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Liquid Nicotine Can Kill: FDA Urged To Implement Rules For Warning Labels And Childproof Packaging

Data from the American Association of Poison Control Centers (AAPCC) show that over 3,700 children were exposed to liquid nicotine in 2014, a significant rise from 1,543 in 2013.

Ingestion of the toxic liquid has already claimed one life. An 18 month old toddler in New York  died after accidentally drinking liquid nicotine.

With the increasing incidence of liquid nicotine poisoning in children who were mostly below 6 years old, attorneys general of 33 states in the U.S. urged the U.S. Food and Drug Administration (FDA) to take action.

In a letter dated Sept. 29, the attorneys general asked the FDA to ensure that health warning labels are placed on liquid nicotine-containing products and other novel tobacco products such as gels, drinks, dissolvables and lotions.

New York's Eric Schneiderman said that as a growing number of people in the U.S. use e-cigarettes, it is crucial that the FDA ensures that children are protected from the potential dangers of liquid nicotine. The fluid is used in e-cigarettes which become increasingly popular.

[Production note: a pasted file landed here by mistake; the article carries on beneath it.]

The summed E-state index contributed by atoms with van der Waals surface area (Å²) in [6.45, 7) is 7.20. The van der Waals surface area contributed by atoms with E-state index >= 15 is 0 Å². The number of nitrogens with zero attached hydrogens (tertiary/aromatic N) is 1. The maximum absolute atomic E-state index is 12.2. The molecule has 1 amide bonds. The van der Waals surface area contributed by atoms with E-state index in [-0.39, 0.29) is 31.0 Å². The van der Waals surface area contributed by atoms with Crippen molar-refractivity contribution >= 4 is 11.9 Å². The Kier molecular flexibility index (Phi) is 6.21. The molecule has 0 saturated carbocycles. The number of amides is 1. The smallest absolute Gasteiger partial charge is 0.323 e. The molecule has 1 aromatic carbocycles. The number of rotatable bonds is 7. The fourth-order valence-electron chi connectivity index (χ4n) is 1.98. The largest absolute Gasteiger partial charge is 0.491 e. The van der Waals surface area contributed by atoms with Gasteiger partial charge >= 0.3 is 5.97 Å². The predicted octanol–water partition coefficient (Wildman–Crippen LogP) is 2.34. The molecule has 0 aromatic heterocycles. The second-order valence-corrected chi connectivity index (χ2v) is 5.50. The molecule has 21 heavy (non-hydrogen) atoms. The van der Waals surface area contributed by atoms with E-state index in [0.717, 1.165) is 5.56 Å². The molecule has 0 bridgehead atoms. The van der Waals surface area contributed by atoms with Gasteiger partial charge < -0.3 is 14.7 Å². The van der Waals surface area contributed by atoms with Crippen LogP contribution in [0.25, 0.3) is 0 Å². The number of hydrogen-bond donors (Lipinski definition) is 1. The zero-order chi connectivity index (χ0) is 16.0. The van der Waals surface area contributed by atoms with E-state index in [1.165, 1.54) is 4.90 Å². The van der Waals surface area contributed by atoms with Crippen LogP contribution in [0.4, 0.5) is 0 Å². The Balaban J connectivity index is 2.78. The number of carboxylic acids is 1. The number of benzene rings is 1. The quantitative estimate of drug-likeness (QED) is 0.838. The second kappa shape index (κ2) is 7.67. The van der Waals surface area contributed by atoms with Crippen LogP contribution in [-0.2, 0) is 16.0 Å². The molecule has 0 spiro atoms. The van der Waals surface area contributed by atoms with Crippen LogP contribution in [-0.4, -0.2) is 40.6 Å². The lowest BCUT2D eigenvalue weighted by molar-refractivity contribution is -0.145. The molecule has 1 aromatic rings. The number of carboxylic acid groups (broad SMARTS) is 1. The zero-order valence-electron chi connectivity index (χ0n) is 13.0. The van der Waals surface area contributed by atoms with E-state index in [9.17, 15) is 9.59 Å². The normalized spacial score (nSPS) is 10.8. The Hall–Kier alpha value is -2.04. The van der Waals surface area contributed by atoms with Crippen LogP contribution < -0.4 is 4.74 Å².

Use of e-cigarettes among middle and high school U.S students has increased three times from 2013 to 2014, data from the U.S. Centers for Disease Control and Prevention show. A Reuters/Ipsos poll likewise showed that around 10 percent of adults in the U.S. use the vaping device.

A single teaspoon of this toxic liquid can be deadly to a child. Even in smaller amounts, ingesting the fluid can lead to severe illness, which include convulsion, decreased blood pressure and loss of ability to breathe that would generally require trips to the emergency room.

"Child-resistant packaging and health warnings are an essential step to keeping these potentially lethal toxins out of the hands of our children," Schneiderman said in a statement. "The FDA must step up and regulate the sale and packaging of these dangerous products before any more kids are harmed."

Three months ago, four manufacturers of liquid nicotine in  New York were fined over the use of packaging that children can easily open, a violation of a law enacted in 2014. The legislation requires that all liquid nicotine be sold in bottles that are more difficult for children to open.

The attorneys general said that the growing popularity of vaping devices, which require refilling with liquid nicotine, warrants FDA regulations. Without such rules, the threats posed by nicotine exposure will rise.

The letter also cited a survey wherein 87 percent of adult respondents support FDA requirements  for childproof packaging for all e-cigarettes and liquid nicotine refills. 

Photo: Lindsay Fox | Flickr 

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